Arcee's transformation is quite innovative, with her legs flipping round and folding back on themselves to form the bulk of the bike behind the robot's back, and the arms snapping together to form the seat and the exhaust pipes. The front wheel doesn't quite fold into her back far enough and so the bike's windscreen hangs between her legs like an enormous peacock fan of a tail, but the way the rear wheel splits between the shoulders looks pretty cool.

Some of the bike parts do get in the way of her movement. In particular, it's very difficult to get her standing straight. Dynamic poses are, in some respects, easier to achieve... but the windscreen makes posing the legs rather tricky, and the stiletto-heeled feet aren't exactly conducive to stability. The arms could be better but, given their construction, the compromises made to poseability aren't desperately bad. Her shoulders are on ball joints, but their movement is limited both by their bulk and their proximity to the rear wheel halves. The elbows only bend inward but the hands - such as they are - are on ball joints, giving them a greater range of motion. It's not quite possible to get her into decent 'cheesecake' poses due to the way the arms bend and the way the windscreen gets in the way of basically everything, but experimentation with her limbs can produce some impressive results.

When I said I have an obsession with biker femme-bots, I wasn't kidding. To this day, I own four different versions of this mold alone (this one, Superlink Ariel Paradron Type, and the movie-repaint Scouts Arcee and Elita-1), though I'm still hoping to get my hands on Botcon 2005's Chromia, Flareup and Flamewar, and might consider picking up the Japanese Ariel, just because of the colour difference. Then I've got two versions of the first TransFormers movie Deluxe Arcee (the standard UK mass release and the Japanese one with the G1 colourscheme), and am still hoping to find the black repaint to satisfy two counts of OCD ('Must Own All The Biker Femme-Bots' and 'Black Repaints Shall Be Mine'). I even picked up all three Revenge of the Fallen 'Wheelsnakes', despite Elita-1 being a repaint of Chromia rather than the unique mold Hasbro hinted at. I have both the mass release and the First Edition of TF: Prime Arcee, and I'm hoping to get the Beast Hunters version. Then, of course, there are the Perfect Effect Motobots, which look pretty awesome...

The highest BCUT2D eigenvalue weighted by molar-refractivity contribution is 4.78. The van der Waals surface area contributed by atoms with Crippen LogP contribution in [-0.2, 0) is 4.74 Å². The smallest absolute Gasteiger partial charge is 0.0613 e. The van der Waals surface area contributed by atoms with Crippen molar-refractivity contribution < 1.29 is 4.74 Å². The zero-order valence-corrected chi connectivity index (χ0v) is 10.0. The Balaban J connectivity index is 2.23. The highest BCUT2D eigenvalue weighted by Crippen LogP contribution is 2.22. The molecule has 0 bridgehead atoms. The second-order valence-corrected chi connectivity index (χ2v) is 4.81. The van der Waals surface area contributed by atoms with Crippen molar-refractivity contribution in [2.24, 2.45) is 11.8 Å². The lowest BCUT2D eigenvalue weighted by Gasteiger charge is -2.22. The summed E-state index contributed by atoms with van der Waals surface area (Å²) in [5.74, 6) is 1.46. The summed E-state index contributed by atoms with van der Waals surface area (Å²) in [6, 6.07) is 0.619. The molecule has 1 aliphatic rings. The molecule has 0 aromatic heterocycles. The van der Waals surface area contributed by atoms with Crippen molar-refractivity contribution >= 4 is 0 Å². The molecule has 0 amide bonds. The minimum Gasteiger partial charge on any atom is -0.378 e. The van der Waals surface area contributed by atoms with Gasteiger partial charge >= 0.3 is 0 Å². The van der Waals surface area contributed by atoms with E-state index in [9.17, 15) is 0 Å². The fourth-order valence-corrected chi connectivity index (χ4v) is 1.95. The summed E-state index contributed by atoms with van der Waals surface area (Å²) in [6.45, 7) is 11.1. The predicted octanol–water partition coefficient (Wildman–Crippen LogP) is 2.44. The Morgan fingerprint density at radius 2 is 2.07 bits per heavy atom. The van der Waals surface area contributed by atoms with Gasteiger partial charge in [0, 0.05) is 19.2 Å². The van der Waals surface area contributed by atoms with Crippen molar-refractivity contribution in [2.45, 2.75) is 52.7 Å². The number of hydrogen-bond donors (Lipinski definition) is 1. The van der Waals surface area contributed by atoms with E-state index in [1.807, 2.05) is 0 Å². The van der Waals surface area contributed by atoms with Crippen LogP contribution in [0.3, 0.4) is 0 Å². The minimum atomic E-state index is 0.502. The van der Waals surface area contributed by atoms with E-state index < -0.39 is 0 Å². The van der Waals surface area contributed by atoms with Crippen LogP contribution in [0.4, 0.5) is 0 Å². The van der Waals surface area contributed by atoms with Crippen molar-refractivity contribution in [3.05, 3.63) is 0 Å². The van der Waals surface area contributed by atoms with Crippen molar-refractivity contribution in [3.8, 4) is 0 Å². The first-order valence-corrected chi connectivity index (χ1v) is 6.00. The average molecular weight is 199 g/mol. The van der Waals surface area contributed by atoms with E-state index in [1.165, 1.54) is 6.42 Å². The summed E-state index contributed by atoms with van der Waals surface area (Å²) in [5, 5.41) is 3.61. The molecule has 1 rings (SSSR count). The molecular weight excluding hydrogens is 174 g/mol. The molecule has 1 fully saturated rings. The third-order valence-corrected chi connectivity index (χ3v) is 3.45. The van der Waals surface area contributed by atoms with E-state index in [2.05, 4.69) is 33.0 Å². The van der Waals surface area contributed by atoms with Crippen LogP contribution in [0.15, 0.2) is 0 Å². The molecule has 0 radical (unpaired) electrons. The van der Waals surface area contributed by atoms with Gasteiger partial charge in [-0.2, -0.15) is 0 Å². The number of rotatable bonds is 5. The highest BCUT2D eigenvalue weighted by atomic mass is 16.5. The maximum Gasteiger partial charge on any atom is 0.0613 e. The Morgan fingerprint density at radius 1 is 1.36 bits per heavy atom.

This model, by comparison to newer biker femme-bots, is pretty basic... but, for the time, for her size, and as a template, Energon Arcee/Superlink Ariel is awesome. The few flaws in execution are understandable given the size, and the overall model is both an excellent homage to G1, and a brilliant first step into the future of transforming motorcycle babes. Strange that, Reveal the Shield Wreck-Gar aside, most of the masculine biker bots are still pretty disappointing...

"Hey, meatbag, when you're done admiring my fine chassis, my optics are up here..."